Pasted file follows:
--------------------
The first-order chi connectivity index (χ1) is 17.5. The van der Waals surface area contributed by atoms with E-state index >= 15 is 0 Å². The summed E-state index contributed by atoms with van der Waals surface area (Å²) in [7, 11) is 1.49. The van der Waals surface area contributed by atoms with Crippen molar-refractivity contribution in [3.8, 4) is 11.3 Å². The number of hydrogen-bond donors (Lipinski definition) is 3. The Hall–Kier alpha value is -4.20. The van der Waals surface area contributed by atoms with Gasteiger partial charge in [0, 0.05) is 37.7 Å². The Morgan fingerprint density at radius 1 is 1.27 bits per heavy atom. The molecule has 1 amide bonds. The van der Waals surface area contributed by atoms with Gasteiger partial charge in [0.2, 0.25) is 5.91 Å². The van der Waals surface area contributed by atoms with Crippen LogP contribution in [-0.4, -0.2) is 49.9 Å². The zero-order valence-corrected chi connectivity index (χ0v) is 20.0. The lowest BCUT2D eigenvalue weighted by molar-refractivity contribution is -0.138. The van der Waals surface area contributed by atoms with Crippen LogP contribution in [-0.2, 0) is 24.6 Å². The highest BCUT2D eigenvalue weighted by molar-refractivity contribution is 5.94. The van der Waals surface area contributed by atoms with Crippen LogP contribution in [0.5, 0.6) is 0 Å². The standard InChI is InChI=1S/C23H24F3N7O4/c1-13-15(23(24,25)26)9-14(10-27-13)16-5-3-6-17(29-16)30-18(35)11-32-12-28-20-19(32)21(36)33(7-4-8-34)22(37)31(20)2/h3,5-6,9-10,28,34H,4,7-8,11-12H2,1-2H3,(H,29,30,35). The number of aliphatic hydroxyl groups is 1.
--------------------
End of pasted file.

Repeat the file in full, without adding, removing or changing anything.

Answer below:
The first-order chi connectivity index (χ1) is 17.5. The van der Waals surface area contributed by atoms with E-state index >= 15 is 0 Å². The summed E-state index contributed by atoms with van der Waals surface area (Å²) in [7, 11) is 1.49. The van der Waals surface area contributed by atoms with Crippen molar-refractivity contribution in [3.8, 4) is 11.3 Å². The number of hydrogen-bond donors (Lipinski definition) is 3. The Hall–Kier alpha value is -4.20. The van der Waals surface area contributed by atoms with Gasteiger partial charge in [0, 0.05) is 37.7 Å². The Morgan fingerprint density at radius 1 is 1.27 bits per heavy atom. The molecule has 1 amide bonds. The van der Waals surface area contributed by atoms with Gasteiger partial charge in [0.2, 0.25) is 5.91 Å². The van der Waals surface area contributed by atoms with Crippen LogP contribution in [-0.4, -0.2) is 49.9 Å². The zero-order valence-corrected chi connectivity index (χ0v) is 20.0. The lowest BCUT2D eigenvalue weighted by molar-refractivity contribution is -0.138. The van der Waals surface area contributed by atoms with Crippen LogP contribution in [-0.2, 0) is 24.6 Å². The highest BCUT2D eigenvalue weighted by molar-refractivity contribution is 5.94. The van der Waals surface area contributed by atoms with Crippen LogP contribution in [0.5, 0.6) is 0 Å². The standard InChI is InChI=1S/C23H24F3N7O4/c1-13-15(23(24,25)26)9-14(10-27-13)16-5-3-6-17(29-16)30-18(35)11-32-12-28-20-19(32)21(36)33(7-4-8-34)22(37)31(20)2/h3,5-6,9-10,28,34H,4,7-8,11-12H2,1-2H3,(H,29,30,35). The number of aliphatic hydroxyl groups is 1.